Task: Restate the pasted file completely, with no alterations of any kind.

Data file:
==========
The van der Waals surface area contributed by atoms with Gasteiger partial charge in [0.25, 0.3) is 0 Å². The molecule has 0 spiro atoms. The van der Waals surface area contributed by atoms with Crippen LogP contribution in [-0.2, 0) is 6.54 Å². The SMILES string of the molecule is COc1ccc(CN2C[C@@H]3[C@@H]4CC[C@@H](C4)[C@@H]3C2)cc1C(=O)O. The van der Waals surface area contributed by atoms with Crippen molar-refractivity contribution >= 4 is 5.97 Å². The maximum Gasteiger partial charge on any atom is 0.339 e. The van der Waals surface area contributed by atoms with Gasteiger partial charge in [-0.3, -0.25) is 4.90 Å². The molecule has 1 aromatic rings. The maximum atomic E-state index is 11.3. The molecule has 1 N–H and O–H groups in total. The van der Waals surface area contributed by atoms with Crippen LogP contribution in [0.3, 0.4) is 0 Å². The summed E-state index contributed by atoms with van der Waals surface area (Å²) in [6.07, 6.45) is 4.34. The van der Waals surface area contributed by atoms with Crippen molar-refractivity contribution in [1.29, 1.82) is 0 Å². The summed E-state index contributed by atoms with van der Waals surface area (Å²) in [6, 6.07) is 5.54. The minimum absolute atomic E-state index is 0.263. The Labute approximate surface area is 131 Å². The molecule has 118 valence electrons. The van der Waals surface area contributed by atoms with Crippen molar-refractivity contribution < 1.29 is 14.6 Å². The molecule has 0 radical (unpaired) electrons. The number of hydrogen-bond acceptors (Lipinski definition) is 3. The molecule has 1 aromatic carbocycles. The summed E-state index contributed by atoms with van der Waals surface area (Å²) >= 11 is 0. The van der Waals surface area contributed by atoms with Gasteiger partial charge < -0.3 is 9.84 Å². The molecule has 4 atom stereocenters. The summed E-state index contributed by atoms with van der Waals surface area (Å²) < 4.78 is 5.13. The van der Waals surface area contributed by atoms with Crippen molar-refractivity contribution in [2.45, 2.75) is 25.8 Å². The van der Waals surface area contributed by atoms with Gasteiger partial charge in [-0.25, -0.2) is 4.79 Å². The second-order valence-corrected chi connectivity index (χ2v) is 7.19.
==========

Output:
The van der Waals surface area contributed by atoms with Gasteiger partial charge in [0.25, 0.3) is 0 Å². The molecule has 0 spiro atoms. The van der Waals surface area contributed by atoms with Crippen LogP contribution in [-0.2, 0) is 6.54 Å². The SMILES string of the molecule is COc1ccc(CN2C[C@@H]3[C@@H]4CC[C@@H](C4)[C@@H]3C2)cc1C(=O)O. The van der Waals surface area contributed by atoms with Crippen molar-refractivity contribution >= 4 is 5.97 Å². The maximum Gasteiger partial charge on any atom is 0.339 e. The van der Waals surface area contributed by atoms with Gasteiger partial charge in [-0.3, -0.25) is 4.90 Å². The molecule has 1 aromatic rings. The maximum atomic E-state index is 11.3. The molecule has 1 N–H and O–H groups in total. The van der Waals surface area contributed by atoms with Crippen LogP contribution in [0.3, 0.4) is 0 Å². The summed E-state index contributed by atoms with van der Waals surface area (Å²) in [6.07, 6.45) is 4.34. The van der Waals surface area contributed by atoms with Crippen molar-refractivity contribution in [1.29, 1.82) is 0 Å². The summed E-state index contributed by atoms with van der Waals surface area (Å²) in [6, 6.07) is 5.54. The minimum absolute atomic E-state index is 0.263. The Labute approximate surface area is 131 Å². The molecule has 118 valence electrons. The van der Waals surface area contributed by atoms with Crippen molar-refractivity contribution < 1.29 is 14.6 Å². The molecule has 0 radical (unpaired) electrons. The number of hydrogen-bond acceptors (Lipinski definition) is 3. The molecule has 1 aromatic carbocycles. The summed E-state index contributed by atoms with van der Waals surface area (Å²) >= 11 is 0. The van der Waals surface area contributed by atoms with Gasteiger partial charge < -0.3 is 9.84 Å². The molecule has 4 atom stereocenters. The summed E-state index contributed by atoms with van der Waals surface area (Å²) < 4.78 is 5.13. The van der Waals surface area contributed by atoms with Crippen molar-refractivity contribution in [2.45, 2.75) is 25.8 Å². The van der Waals surface area contributed by atoms with Gasteiger partial charge in [-0.25, -0.2) is 4.79 Å². The second-order valence-corrected chi connectivity index (χ2v) is 7.19.